‘The Compost Kid’ leaned on hobby for profitable career in sustainability

Chicago's Very Own

CHICAGO — A man whose passion composting as a teen led him on a path that shows you can be sustainable and profitable.

Liam Donnelly, 24, has been running WasteNot Compost for nearly a decade.

“This really started by chance. I grew up composting in my Lincoln Square backyard, but it was pretty small,” Donnelly said. “I was doing this on a bike with a trailer, for me that was the only way I could do it. I couldn’t drive. And this sort of became the icon around the neighborhood.”

Dubbed by neighbors as “The Compost Kid,” Donnelly said he was just doing the right thing in 2012 while working at a local café.

“I found myself throwing out hundreds of pounds of coffee grounds every week, I thought it was pretty strange because I grew up composting in the backyard,” Donnelly said. “I didn’t think other people didn’t do it.”

So with his use of his parents’ backyard and the café offering to pay for the service, Donnelly began hauling food and coffee waste to compost. As word of mouth spread, his business began to take off.

By his senior year, Donnelly, with the help of a friend, began to focus on expanding the business. He quickly realized he would need to make some changes.

“I was biking six to seven days a week at least 12 hours a day. It was what we call the most sustainable WasteNot’s ever been and the least sustainable I’d ever been,” Donnelly said. “‘Cause it wasn’t gonna last.”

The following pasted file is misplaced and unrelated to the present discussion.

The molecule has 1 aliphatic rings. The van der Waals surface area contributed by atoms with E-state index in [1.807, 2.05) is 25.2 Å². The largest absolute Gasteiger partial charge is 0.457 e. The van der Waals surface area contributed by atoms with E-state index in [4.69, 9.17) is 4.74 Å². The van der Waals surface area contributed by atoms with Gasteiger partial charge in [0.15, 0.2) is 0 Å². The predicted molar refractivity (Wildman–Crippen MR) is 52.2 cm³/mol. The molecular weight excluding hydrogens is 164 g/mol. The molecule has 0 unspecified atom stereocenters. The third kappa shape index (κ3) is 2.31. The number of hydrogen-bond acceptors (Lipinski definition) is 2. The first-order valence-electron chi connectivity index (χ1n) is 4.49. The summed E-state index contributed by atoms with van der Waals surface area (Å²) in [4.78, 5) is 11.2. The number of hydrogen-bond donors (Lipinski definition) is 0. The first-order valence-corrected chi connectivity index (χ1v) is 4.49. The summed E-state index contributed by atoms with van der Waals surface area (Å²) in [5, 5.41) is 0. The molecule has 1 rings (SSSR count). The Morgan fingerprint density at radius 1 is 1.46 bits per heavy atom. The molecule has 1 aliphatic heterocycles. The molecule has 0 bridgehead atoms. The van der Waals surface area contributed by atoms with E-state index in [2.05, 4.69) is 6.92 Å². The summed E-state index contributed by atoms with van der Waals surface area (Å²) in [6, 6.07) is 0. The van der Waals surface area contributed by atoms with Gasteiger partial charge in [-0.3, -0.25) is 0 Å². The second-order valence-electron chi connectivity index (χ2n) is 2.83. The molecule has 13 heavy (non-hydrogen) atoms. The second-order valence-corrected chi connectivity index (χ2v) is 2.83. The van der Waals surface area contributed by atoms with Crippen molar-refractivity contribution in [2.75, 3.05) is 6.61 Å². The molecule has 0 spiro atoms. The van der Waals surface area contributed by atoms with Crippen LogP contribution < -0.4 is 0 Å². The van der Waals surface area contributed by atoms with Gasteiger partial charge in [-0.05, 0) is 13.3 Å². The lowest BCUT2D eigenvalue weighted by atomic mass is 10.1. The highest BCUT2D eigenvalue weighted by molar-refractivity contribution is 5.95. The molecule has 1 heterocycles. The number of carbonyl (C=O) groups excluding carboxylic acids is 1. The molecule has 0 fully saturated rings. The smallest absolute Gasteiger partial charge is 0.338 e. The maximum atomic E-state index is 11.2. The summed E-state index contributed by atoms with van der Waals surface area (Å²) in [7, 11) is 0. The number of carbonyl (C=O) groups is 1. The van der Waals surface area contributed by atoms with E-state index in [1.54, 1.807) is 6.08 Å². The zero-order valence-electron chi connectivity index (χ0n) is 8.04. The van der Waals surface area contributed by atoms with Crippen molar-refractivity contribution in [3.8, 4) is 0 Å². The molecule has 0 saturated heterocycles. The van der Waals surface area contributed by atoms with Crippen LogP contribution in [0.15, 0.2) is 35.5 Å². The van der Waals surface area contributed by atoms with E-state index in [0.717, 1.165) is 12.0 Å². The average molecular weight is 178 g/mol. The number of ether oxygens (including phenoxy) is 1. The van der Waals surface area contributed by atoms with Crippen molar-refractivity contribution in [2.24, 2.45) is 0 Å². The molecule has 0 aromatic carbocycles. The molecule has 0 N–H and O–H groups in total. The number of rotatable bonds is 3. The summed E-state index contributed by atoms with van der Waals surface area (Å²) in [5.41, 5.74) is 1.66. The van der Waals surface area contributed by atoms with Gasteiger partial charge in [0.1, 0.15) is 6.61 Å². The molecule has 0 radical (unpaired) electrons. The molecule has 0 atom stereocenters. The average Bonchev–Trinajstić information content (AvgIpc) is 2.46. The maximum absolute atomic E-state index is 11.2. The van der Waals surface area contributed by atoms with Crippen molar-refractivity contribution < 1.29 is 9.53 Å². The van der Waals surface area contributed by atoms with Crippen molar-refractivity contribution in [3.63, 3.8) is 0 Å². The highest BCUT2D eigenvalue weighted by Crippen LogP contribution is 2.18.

With a mission to be purely sustainable, Donnelly took a leap in 2016 and purchased a used electric truck.

“That was a huge milestone. We had started this company with zero emissions model out of necessity,” said Donnelly. “But then it became a mission.”

Today, he has a fleet of 20 electric trucks and serves more than 5,000 customers out of his North Side garage. Last January, WasteNot was named best overall compost company by Treehuggers.com. It is the first zero emissions compost service in the city and possibly the country.

College Tristyn Von Berg said sustainability is Donnelly’s sole focus.

“He lives by the motto ‘compost without compromise,”‘ Von Berg said. “Making sure our forklift, our chainsaw is electric, we’re a fossil fuel-free warehouse.”

Donnelly said that although composting reduces waste in landfills, his primary goal is to reduce greenhouse gas emissions.

“The biggest benefit for the environment that composting offers is the fact that it has direct correlations to reducing greenhouse gas emissions,” Donnelly said. “A very harmful greenhouse gas.”

From the company’s inception, Donnelly has methodically planned for sustainability along with service.

“We bring it back full circle, not only contributing to food waste that would otherwise be sent to landfills, but they are getting the finished product, the organic soil and finished compost back,” Donnelly said.

Donnelly said he never thought he’d be running a composting business, but is happy he was able to follow his passion for sustainability.

“We had this dream and we ran with it,” Donnelly said.

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